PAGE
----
Celebrate our great nation

July 1 is Canada Day—a time when friends and families across our nation will gather to celebrate the 146th birthday of the country that we call home and I believe we truly have much to celebrate.
Whether it’s our quality of life, universal health care, stable democracy, natural beauty, or the abundance of natural resources, Canada truly is the envy of the world.
Even when times are tough, we remain a country that most of the world would like to emulate. It is for that reason that thousands of people each year leave the lands that they have called home to seek a better life and opportunity here.
Sometimes it is easy to take for granted many of the benefits we have as Canadians. While we often express frustration with governments or policies, we do so while forgetting that the simple ability to express those frustrations is a right many people in other countries do not have.
We live in a country where opposing views not only are permitted, but openly encouraged in our persistent quest to become “better.”
If we disagree with a position the government has taken, we not only can express our point of view, but we can do something about it and become active participants in shaping our community, our province, and our country in the way we, as Canadians, believe it should be.
We live in a great nation, and I am thankful for the opportunity to celebrate it each July 1 with friends and family from across our region and from places far and wide.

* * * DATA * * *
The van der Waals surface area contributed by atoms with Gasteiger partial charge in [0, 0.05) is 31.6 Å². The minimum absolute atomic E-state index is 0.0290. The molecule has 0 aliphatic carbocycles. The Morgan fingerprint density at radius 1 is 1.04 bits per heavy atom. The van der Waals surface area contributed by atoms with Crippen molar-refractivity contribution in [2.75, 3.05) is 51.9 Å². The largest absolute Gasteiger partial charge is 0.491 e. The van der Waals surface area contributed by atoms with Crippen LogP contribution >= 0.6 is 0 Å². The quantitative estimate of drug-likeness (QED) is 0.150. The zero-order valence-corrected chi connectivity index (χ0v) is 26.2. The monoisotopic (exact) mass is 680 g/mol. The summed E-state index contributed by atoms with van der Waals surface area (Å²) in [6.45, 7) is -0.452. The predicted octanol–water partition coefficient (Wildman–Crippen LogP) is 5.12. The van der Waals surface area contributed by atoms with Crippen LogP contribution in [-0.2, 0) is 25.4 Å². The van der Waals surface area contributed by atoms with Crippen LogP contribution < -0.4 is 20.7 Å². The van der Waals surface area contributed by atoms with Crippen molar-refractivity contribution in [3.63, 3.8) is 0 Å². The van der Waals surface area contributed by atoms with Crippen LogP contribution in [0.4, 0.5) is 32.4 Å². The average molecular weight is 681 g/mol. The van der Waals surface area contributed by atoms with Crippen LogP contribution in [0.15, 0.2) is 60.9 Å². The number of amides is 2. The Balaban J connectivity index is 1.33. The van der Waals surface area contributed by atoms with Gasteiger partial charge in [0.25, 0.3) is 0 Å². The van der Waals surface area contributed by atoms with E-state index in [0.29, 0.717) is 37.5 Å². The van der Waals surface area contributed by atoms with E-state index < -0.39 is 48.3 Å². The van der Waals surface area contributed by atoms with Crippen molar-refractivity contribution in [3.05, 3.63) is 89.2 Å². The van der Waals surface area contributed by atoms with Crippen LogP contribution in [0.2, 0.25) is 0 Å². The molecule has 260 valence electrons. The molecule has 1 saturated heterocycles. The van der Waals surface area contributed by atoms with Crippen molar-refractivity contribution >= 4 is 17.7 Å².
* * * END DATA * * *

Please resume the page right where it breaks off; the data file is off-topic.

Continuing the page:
I’m also grateful to the hard-working people in each community across the region who come together months before many of us start thinking about Canada Day to plan the festivities and special events that mark this very important occasion.
I am grateful that when times are tough, as they are in many communities right now, those volunteers give a little more, they do a little extra, and they push even harder to stretch the dollar further to ensure we still can mark this very important holiday.
For that, I would like to say thank you.
In many ways, it is fitting that Canada Day comes at the beginning of summer—the season when we will take advantage of many of the natural resources that make Canada the envy of so many and prepare for many of the festivals, tournaments, and other events that make our communities great places to live.
I look forward to seeing you out and about this summer as we enjoy what makes our country, our province, and our region so great.